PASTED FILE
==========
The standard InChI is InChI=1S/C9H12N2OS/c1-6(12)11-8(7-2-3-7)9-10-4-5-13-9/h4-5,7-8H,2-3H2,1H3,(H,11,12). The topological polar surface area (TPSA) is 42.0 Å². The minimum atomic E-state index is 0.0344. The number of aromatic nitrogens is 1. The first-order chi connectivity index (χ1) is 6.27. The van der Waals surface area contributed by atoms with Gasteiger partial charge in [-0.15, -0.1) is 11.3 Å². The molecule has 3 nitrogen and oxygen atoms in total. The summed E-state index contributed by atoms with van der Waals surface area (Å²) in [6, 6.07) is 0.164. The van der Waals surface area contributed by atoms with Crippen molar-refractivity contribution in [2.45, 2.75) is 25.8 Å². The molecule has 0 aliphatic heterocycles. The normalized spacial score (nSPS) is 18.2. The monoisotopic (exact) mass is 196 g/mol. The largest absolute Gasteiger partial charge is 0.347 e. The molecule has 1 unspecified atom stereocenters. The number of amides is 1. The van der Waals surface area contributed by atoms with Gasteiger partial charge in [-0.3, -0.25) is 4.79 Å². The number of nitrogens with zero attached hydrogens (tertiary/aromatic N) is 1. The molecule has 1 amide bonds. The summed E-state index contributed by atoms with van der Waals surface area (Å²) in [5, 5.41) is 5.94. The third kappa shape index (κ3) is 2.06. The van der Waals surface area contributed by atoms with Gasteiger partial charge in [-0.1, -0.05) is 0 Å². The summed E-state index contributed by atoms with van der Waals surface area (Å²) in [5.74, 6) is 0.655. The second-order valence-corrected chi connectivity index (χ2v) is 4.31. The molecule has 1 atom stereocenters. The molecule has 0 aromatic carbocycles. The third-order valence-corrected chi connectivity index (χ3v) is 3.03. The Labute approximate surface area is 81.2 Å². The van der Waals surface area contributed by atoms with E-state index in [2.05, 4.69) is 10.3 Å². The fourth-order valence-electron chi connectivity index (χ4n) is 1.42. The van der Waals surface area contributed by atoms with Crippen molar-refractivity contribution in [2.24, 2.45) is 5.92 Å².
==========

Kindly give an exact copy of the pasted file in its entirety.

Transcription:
The standard InChI is InChI=1S/C9H12N2OS/c1-6(12)11-8(7-2-3-7)9-10-4-5-13-9/h4-5,7-8H,2-3H2,1H3,(H,11,12). The topological polar surface area (TPSA) is 42.0 Å². The minimum atomic E-state index is 0.0344. The number of aromatic nitrogens is 1. The first-order chi connectivity index (χ1) is 6.27. The van der Waals surface area contributed by atoms with Gasteiger partial charge in [-0.15, -0.1) is 11.3 Å². The molecule has 3 nitrogen and oxygen atoms in total. The summed E-state index contributed by atoms with van der Waals surface area (Å²) in [6, 6.07) is 0.164. The van der Waals surface area contributed by atoms with Crippen molar-refractivity contribution in [2.45, 2.75) is 25.8 Å². The molecule has 0 aliphatic heterocycles. The normalized spacial score (nSPS) is 18.2. The monoisotopic (exact) mass is 196 g/mol. The largest absolute Gasteiger partial charge is 0.347 e. The molecule has 1 unspecified atom stereocenters. The number of amides is 1. The van der Waals surface area contributed by atoms with Gasteiger partial charge in [-0.3, -0.25) is 4.79 Å². The number of nitrogens with zero attached hydrogens (tertiary/aromatic N) is 1. The molecule has 1 amide bonds. The summed E-state index contributed by atoms with van der Waals surface area (Å²) in [5, 5.41) is 5.94. The third kappa shape index (κ3) is 2.06. The van der Waals surface area contributed by atoms with Gasteiger partial charge in [-0.1, -0.05) is 0 Å². The summed E-state index contributed by atoms with van der Waals surface area (Å²) in [5.74, 6) is 0.655. The second-order valence-corrected chi connectivity index (χ2v) is 4.31. The molecule has 1 atom stereocenters. The molecule has 0 aromatic carbocycles. The third-order valence-corrected chi connectivity index (χ3v) is 3.03. The Labute approximate surface area is 81.2 Å². The van der Waals surface area contributed by atoms with E-state index in [2.05, 4.69) is 10.3 Å². The fourth-order valence-electron chi connectivity index (χ4n) is 1.42. The van der Waals surface area contributed by atoms with Crippen molar-refractivity contribution in [2.24, 2.45) is 5.92 Å².